Report: Food insecurity in R.I. on the rise despite improving economy

THE RHODE ISLAND Community Food Bank reported that food insecurity in Rhode Island is on the rise as food cost inflation outpaces wage gains.
THE RHODE ISLAND Community Food Bank reported that food insecurity in Rhode Island is on the rise as food cost inflation outpaces wage gains.

PROVIDENCE – Food insecurity in Rhode Island is on the rise, according to a new report from the Rhode Island Community Food Bank released on Monday.

According to the 2018 Status Report on Hunger in Rhode Island, there were 24,500 households in the state reporting “very low food security,” which the United States Department of  Agriculture defines as households forced to reduce the size of meals or to skip meals and experiencing hunger. The figure represented the time from 2015 through 2017. In comparison, the report said in the years from 2005 through 2007, there were 16,800 households reporting very low food security.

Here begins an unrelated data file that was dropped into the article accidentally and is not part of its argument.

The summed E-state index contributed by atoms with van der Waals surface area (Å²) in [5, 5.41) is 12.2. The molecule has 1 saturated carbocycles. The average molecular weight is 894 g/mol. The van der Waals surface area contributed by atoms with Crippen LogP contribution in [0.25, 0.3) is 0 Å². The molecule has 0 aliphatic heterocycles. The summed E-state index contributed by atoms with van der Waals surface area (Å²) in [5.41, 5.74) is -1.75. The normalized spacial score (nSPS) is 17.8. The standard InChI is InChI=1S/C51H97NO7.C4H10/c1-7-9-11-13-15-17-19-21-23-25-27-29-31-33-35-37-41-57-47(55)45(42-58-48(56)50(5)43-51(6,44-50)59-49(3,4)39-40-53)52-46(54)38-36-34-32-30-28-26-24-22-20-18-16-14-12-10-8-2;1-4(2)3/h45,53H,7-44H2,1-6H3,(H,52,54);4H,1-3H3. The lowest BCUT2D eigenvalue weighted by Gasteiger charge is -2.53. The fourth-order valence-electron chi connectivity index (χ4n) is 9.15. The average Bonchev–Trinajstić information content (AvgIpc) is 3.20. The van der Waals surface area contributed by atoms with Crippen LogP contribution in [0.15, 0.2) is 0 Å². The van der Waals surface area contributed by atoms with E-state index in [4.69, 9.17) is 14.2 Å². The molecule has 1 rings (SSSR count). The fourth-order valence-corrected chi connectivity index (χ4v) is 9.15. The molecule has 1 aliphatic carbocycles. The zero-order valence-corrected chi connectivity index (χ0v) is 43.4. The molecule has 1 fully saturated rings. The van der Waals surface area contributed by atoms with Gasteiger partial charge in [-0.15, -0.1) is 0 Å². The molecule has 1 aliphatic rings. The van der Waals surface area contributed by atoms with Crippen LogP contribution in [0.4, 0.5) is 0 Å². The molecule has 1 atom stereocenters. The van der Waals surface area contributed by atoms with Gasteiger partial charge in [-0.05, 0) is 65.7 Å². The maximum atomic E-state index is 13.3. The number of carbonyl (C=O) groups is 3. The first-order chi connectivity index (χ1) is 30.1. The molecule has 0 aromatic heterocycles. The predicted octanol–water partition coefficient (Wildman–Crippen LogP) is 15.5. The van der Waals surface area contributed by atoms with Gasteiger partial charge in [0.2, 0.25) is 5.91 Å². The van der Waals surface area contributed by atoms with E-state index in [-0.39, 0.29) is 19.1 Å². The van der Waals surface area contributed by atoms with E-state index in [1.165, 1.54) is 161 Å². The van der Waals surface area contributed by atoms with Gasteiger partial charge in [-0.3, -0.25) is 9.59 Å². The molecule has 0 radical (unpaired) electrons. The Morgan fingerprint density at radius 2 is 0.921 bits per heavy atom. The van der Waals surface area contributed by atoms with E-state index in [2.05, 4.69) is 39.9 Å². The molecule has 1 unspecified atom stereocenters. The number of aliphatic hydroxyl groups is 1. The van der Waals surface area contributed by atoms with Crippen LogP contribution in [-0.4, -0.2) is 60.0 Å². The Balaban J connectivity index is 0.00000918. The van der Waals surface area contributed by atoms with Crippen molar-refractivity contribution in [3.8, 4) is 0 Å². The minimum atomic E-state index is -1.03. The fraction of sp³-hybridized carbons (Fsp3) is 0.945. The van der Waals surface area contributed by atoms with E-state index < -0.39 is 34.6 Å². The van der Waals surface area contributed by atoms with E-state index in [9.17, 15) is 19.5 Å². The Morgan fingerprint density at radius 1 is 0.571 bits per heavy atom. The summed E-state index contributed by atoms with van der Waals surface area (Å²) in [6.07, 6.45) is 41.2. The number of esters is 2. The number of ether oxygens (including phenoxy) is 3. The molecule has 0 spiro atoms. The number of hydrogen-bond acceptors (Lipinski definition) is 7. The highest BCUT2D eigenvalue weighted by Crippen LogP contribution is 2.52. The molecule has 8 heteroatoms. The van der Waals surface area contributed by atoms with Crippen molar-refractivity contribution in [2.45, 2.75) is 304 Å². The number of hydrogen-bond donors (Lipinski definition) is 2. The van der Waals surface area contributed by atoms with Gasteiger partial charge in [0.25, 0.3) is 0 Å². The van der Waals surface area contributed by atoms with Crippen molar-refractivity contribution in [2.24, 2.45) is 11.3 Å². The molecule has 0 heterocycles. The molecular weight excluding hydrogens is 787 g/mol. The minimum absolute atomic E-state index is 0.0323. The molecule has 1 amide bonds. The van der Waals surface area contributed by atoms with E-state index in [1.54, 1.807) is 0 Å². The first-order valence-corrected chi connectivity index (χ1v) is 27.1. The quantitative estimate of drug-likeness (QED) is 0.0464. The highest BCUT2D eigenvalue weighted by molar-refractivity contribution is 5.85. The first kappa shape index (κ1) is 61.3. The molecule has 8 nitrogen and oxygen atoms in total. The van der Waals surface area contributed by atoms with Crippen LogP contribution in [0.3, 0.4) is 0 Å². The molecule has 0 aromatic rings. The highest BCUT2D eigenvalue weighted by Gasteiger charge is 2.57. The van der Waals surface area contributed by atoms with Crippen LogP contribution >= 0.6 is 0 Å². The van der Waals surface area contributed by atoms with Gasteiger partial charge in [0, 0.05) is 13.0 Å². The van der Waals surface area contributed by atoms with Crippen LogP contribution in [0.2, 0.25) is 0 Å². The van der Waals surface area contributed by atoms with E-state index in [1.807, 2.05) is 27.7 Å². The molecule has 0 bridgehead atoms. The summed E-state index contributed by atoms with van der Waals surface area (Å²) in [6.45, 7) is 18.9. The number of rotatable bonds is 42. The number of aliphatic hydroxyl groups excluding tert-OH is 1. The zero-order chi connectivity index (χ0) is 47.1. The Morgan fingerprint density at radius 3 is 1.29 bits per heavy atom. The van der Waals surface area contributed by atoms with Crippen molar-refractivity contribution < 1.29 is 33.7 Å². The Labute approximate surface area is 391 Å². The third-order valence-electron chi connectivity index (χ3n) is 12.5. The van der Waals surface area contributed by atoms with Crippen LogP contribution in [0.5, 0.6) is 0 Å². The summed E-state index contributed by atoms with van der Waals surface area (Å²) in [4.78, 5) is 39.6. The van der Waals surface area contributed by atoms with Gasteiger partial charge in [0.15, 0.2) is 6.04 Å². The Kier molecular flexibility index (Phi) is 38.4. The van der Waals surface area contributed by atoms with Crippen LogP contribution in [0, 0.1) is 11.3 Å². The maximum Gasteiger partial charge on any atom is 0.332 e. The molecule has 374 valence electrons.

The food bank also said 54,200 households in the Ocean State lack sufficient food to meet their nutritional needs.

The report framed the rise in hunger and food insecurity as a contrast to the improving economic conditions of the country, adding that inflation is outstripping wage gains for many workers – particularly nonsupervisory workers.

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The report said in two years weekly food costs for a family of four in Rhode Island increased 15 percent, to $290.69 in July 2018 from $252.82 in July 2016, based on USDA nutrition recommendations. The increase in prices largely came in grains, protein and fruit costs.

Nationally, the report noted, wage gains for nonsupervisory workers increased 5 percent, according to data from the Bureau of Labor Statistics for 2017 and 2018.

The food bank also said it is serving roughly 53,000 Rhode Islanders each month in 2018, positing that the Supplemental Nutrition Assistance Program’s weekly allotment of $148.20 to a family of four is 50 percent lower than the average U.S. household spends on food weekly. The report said this drives families back to one of the food bank’s various operations.

In 2008, for comparison, the food bank said it served roughly 37,000 Rhode Islanders per month, reflecting a 43.2 percent usage increase over 10 years.

The organization noted its state funding has not increased in the decade despite the rise in demand for its services.

Chris Bergenheim is the PBN web editor. Email him at Bergenheim@PBN.com.